Thursday, November 3, 2011

Easy biscuits with yogurt

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You may not believe me, but you can make very respectable biscuits without butter or shortening.

I got my favorite biscuit recipe via Ellen, one of my college roommates, who in turn got it from her mother as a wedding present. The recipe had been handed down through several generations. There's no butter, no shortening - only vegetable oil and either yogurt or buttermilk.

Ellen's mom is from Texas, so in my romantic fantasies I see poor Dust Bowl farmers with dried-up cows, forced to find a new way to make biscuits. I have no idea whether that's anywhere close to reality, but I don't really care. I like my fantasy and I like the biscuits.

That red stuff below, by the way, is prickly pear cactus jelly my 12-year-old son brought me from Arizona. Loved the color, loved the concept, loved that he brought me a present. The flavor - nothing special. But it worked fine on a steaming hot biscuit.

I've made many variations on this basic biscuit recipe, including cheese biscuits, biscuits with Jarlsberg and bacon, and biscuits with mushroom beef gravy. It's a blank canvas. What would you put in your biscuits?

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Easy biscuits with yogurt
A basic biscuit recipe with no butter and no shortening. Does it still taste good? I think so, but you be the judge.
  • 2 cups all-purpose flour
  • 2 tsp baking powder
  • 1/4 tsp baking soda
  • 1/2 tsp salt
  • 1/3 cup grapeseed or canola oil
  • 2/3 cup buttermilk or plain yogurt (lowfat or full-fat)
Preheat the oven to 425 degrees. Line a baking sheet with parchment paper.In a large bowl, whisk together the flour, baking powder, baking soda and salt. I always sift my baking powder and baking soda into the bowl through a small strainer because once I made muffins that contained large lumps of baking soda, and I will never forget that awful taste. You may take whatever chances you like.In a measuring cup, gently whisk together the oil and buttermilk or yogurt. You don't want them completely combined. Pour the yogurt mixture into the flour mixture and use a fork to bring the ingredients together into a shaggy dough. Using one hand, knead the dough in the bowl about 8 times, folding it over on itself, until it is rough but holding together.Pat the dough into a circle or a square or whatever. Feel free to use a biscuit cutter to make nice shapes, but personally I hate wasting the scraps, and you can only reshape them once before they start getting tough. I cut the dough into squares or triangles, myself. Put the biscuits on the baking sheet, leaving room for air to circulate in between. Bake the biscuits about 20 minutes, until they're golden brown and the smell brings people running from across the street. Serve immediately with the condiments of your choice. If you have leftovers, always reheat them in the oven or toaster oven - the microwave will leave you in soggy city.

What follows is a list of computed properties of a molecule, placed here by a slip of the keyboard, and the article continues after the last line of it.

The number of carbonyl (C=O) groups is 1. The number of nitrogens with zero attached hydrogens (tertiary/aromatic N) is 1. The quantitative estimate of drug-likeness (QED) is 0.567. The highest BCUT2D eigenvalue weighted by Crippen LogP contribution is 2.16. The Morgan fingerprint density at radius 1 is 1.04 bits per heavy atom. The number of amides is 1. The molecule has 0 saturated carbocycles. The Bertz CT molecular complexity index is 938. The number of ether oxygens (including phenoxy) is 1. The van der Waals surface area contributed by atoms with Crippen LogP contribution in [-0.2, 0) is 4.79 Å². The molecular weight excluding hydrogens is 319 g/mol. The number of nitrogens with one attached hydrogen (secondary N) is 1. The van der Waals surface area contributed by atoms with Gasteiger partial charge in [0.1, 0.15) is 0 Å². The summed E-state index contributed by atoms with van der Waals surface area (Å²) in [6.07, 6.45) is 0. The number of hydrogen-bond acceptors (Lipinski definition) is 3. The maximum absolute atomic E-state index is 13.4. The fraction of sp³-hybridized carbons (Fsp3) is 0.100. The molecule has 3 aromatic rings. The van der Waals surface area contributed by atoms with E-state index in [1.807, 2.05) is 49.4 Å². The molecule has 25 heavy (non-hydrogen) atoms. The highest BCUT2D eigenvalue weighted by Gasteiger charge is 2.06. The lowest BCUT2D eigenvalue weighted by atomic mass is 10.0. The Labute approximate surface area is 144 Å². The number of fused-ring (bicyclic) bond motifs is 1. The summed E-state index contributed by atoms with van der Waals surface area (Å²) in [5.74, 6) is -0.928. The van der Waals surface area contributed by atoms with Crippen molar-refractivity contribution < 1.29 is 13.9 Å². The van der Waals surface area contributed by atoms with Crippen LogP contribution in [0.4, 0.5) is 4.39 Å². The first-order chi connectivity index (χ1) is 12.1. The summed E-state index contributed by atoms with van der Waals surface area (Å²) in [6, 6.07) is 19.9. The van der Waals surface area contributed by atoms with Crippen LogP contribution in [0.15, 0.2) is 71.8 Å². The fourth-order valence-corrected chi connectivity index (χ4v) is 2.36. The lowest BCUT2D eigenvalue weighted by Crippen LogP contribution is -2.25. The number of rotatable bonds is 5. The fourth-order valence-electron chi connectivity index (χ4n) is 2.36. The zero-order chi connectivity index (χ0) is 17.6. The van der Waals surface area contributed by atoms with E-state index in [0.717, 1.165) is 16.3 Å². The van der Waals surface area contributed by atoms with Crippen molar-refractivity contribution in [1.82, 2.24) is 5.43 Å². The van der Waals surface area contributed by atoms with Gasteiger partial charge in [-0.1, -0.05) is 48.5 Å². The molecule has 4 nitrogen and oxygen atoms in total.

Prep time: Cook time: Total time: Yield: approximately 1 dozen 2-inch-square biscuits


Debbie said...

Do you think I could use a non-dairy yogurt product like plain almond or coconut yogurt?

Erika Kerekes said...

I don't see why not. If you do, will you come back and tell us how it worked?

Dan said...

hmmm... I have avoided making biscuits simply based on the amount of butter needed. Going to try this recipe out this weekend. Thanks for sharing.

Monet said...

When I saw this on my blogreader, I got so excited, Erika! I have been looking for a good recipe that doesn't rely on butter or heavy cream. Thanks again for sharing with me. You know how to make me smile. I hope you have a blessed weekend!

Debbie said...

I made them non-dairy and they came out OK on the second try. First try I replaced the yogurt with coconut yogurt. The dough tasted fine. I put them in the oven and they looked great when I checked on them halfway. I must have accidentally turned off my oven at that point because when the timer beeped I had to turn the oven back on. They browned but didn't rise any further so were a bit dense for my liking.

Undeterred, I fixed another batch but didn't have any more of the yogurt. I used soymilk and a slash of lemon. I also upped the amount of salt to almost 3/4 tsp. The dough was a little wet so I added another palmful of flour during kneading. They aren't a fluffy, buttery biscuit, but they're pretty good with some smart balance and jam.

Really, really easy recipe.

Erika Kerekes said...

Debbie - thank you so much for reporting back! I would bet that you'd get good results with soy yogurt, too. I think your biscuits were heavy the second time because the dough was wet and adding the extra flour at the end probably required more kneading than you might have wanted.

These definitely aren't buttery biscuits, but that makes me feel less guilty about adding some butter on top before eating....

Sarah P said...

I love the way you wrote this one, Erika! Not only is the recipe as simple as promised, but the delivery has so much charm!

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